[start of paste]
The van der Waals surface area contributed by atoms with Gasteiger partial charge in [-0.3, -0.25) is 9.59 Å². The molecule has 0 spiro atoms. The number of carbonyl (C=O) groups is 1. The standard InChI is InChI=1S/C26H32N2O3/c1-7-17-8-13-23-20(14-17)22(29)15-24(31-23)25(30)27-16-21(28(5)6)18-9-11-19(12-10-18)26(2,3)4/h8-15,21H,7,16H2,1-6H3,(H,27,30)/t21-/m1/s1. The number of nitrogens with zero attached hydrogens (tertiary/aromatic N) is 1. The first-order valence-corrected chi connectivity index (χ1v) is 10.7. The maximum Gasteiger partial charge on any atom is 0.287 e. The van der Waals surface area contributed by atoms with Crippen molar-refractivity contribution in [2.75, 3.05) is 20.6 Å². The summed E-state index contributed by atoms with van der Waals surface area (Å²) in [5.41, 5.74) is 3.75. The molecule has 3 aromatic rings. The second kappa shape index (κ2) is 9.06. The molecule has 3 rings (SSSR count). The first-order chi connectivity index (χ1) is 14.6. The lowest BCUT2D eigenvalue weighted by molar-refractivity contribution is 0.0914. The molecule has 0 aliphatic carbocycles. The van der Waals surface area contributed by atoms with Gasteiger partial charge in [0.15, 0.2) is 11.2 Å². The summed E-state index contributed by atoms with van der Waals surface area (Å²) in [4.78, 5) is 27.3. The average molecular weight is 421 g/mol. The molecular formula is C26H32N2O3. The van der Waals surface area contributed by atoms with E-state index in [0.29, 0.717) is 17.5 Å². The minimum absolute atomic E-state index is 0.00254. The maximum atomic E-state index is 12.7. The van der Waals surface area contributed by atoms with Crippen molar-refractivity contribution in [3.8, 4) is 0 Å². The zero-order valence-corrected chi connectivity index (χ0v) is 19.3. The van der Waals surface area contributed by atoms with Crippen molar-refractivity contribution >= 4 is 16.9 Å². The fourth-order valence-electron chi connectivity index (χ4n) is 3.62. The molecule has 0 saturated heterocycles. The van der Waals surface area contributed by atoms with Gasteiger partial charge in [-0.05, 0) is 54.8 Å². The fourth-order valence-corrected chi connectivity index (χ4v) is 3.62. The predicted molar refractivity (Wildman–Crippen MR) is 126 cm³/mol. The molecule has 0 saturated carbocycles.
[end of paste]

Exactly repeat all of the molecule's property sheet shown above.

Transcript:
The van der Waals surface area contributed by atoms with Gasteiger partial charge in [-0.3, -0.25) is 9.59 Å². The molecule has 0 spiro atoms. The number of carbonyl (C=O) groups is 1. The standard InChI is InChI=1S/C26H32N2O3/c1-7-17-8-13-23-20(14-17)22(29)15-24(31-23)25(30)27-16-21(28(5)6)18-9-11-19(12-10-18)26(2,3)4/h8-15,21H,7,16H2,1-6H3,(H,27,30)/t21-/m1/s1. The number of nitrogens with zero attached hydrogens (tertiary/aromatic N) is 1. The first-order valence-corrected chi connectivity index (χ1v) is 10.7. The maximum Gasteiger partial charge on any atom is 0.287 e. The van der Waals surface area contributed by atoms with Crippen molar-refractivity contribution in [2.75, 3.05) is 20.6 Å². The summed E-state index contributed by atoms with van der Waals surface area (Å²) in [5.41, 5.74) is 3.75. The molecule has 3 aromatic rings. The second kappa shape index (κ2) is 9.06. The molecule has 3 rings (SSSR count). The first-order chi connectivity index (χ1) is 14.6. The lowest BCUT2D eigenvalue weighted by molar-refractivity contribution is 0.0914. The molecule has 0 aliphatic carbocycles. The van der Waals surface area contributed by atoms with Gasteiger partial charge in [0.15, 0.2) is 11.2 Å². The summed E-state index contributed by atoms with van der Waals surface area (Å²) in [4.78, 5) is 27.3. The average molecular weight is 421 g/mol. The molecular formula is C26H32N2O3. The van der Waals surface area contributed by atoms with E-state index in [0.29, 0.717) is 17.5 Å². The minimum absolute atomic E-state index is 0.00254. The maximum atomic E-state index is 12.7. The van der Waals surface area contributed by atoms with Crippen molar-refractivity contribution in [3.8, 4) is 0 Å². The zero-order valence-corrected chi connectivity index (χ0v) is 19.3. The van der Waals surface area contributed by atoms with Crippen molar-refractivity contribution >= 4 is 16.9 Å². The fourth-order valence-electron chi connectivity index (χ4n) is 3.62. The molecule has 0 saturated heterocycles. The van der Waals surface area contributed by atoms with Gasteiger partial charge in [-0.05, 0) is 54.8 Å². The fourth-order valence-corrected chi connectivity index (χ4v) is 3.62. The predicted molar refractivity (Wildman–Crippen MR) is 126 cm³/mol. The molecule has 0 saturated carbocycles.